Just an educated opinion regarding that armour and counter insurgency tend not to go hand in hand. I'm not dismissing the idea as piss poor, as has been posted ref MBT's being used as mobile OP's seems logical from a broard ISTAR perspective. My only concern (and don't take this the wrong way jumpinjarhead) would be eighteen year old US Marines blowing the shit out of civpop and in doing so losing valuable human int when they start to turn back to the taliban.
There is no such thing as a useless commodity, you just sometimes need to think through it's uses...

Fluffy
 
#14
Also, I'm guessing that if the ao can accommodate them than they will provide one hell of a boost to any FSG...
 
#15
I've always wondered this, if nothing else they lend an immediate support role don't they? Rather than wait on fast air or guns, couldn't the patrol/convoy commander tap on the hatch, point out the target and leave them to it?
If your getting malleted from a building I'd rather one of these put a HEAT round (or whatever its called) through the front door than wait for fast air.
 
#16
Even so, it will be interesting to see how the powers that be decide to use MBT's in a counter insurgency. This will either prove to be a great idea or it will fall flat on it's face. Possible use on CLP's maybe? I can't think of many other uses.
Armour was used very successfully in the Vietnam war. The US army used armoured units in the shock/firepower role to take the fight to the enemy - the "find the b*stards and pile on" role, while the US Marines used them very effectively in the infantry support role, providing direct firepower in the assault and giving covering fire/protection when manoeuvering.

I'm sure that Uncle Sam's Misguided Children will find a good use for them.

Rodney2q
 
#17
The earlier comment about canister rounds being useful is relevant, and I'm sure that they will prove very valuable provided their use is carefully thought out. I hope the USMC talk to the Danes and ask for their experiences with Leopard IIs rather than charging in and upsetting the natives.
 
#18
http://www.arrse.co.uk/rac/151798-thare-future-tanks.html

Welcome to the Tank Museum - Home of the Tank - Has The Sun Set on the Age of The Tank?

DRAC comment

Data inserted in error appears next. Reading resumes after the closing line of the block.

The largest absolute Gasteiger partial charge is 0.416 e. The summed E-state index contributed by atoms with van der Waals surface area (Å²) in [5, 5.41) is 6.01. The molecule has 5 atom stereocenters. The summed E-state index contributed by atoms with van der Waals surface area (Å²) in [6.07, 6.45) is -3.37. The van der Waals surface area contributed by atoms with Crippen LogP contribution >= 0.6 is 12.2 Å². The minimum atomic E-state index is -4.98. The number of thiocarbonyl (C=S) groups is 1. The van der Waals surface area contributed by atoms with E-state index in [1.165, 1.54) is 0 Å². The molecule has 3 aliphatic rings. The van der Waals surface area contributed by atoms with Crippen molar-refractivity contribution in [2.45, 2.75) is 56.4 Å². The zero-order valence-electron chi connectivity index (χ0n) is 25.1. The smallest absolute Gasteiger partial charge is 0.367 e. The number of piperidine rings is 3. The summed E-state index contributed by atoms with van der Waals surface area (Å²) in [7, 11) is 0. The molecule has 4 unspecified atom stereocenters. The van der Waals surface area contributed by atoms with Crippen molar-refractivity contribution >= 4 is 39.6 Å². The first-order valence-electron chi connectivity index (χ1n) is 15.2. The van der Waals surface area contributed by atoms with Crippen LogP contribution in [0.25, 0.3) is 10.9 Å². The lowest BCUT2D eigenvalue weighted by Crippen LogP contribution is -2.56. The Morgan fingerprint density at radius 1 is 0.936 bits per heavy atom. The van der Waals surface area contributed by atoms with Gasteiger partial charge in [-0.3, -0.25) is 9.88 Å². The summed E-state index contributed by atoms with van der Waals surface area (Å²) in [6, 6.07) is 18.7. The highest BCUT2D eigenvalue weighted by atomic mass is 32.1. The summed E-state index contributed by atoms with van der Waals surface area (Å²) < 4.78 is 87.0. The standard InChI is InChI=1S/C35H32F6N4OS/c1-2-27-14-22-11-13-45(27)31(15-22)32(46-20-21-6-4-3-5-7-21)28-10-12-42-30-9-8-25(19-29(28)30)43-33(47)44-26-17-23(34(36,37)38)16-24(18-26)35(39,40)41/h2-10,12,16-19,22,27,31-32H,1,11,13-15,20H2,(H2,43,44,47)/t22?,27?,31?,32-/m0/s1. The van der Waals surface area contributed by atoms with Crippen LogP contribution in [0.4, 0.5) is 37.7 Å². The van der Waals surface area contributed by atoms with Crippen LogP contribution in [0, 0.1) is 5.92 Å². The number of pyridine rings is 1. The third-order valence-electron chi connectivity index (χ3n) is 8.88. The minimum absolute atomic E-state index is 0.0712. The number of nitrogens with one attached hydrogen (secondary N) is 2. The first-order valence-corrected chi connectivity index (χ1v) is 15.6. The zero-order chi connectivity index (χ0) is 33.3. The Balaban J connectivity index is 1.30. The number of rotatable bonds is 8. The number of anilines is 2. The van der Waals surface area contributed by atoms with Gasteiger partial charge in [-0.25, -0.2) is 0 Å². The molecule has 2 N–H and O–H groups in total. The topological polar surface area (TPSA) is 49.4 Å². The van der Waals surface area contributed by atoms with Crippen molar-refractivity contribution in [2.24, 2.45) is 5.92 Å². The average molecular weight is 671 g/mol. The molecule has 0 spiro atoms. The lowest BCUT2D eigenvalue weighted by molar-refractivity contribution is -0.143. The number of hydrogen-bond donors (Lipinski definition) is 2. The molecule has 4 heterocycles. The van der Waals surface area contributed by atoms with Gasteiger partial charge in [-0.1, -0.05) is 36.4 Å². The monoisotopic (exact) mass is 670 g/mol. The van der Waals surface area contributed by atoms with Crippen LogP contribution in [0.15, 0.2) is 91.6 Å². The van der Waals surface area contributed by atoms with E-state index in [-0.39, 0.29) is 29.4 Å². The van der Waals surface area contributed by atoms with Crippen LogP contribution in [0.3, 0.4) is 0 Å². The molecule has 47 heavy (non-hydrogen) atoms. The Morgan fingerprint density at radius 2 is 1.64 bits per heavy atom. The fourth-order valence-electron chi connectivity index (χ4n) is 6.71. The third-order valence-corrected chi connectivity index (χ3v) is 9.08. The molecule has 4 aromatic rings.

COIN operations in Helmand have demonstrated that tanks can be readily task organised into smaller groupings as both the Canadians and Danes have demonstrated to great effect. Their Leopard 2 tanks are deployed in Kandahar and Helmand respectively and have provided invaluable support to British troops. As the Commanding Officer of the Light Dragoons recently commented, “The physical presence, target suppression, neutralisation and compound breaching capability was immense and important…On the flanks and working the spaces between Gereshk and Sangin the Leopard 2s complemented well the capabilities and psychological effects of the Viking and Combat Vehicle Reconnaissance (Tracked) mobile operations groups. There is much to be said for the persistent loitering menace of a main battle tank sitting in over-watch; it intimidates insurgents and reassures both coalition forces and local nationals
 
#19
The French TF Lafayette in RC-E has found that even light wheeled tanks like the AMX-10 RCR were very useful. The troops have been reorganized, each troop now consisting of an AMX-10 RCR with a 105 mm cannon, a VAB T-20/13 with a 20 mm cannon and a VAB TOP with a protected Kongsberg Protector .50 cal turret. The mix of armaments has proven very useful and the mere presence of an AMX-10 RCR in overwatch has proved its weight in gold times and again.

 
#20
Armoured vehicles are not suited to the whole of Afghanistan but to dismiss them just because the Russians lost many APCs and MBTs while fighting there would be a mistake. Tanks and APCs were also supposed to be useless in the jungle, in cities etc, etc. When used properly, they have been shown to be an asset in Vietnam, in Falloujah etc.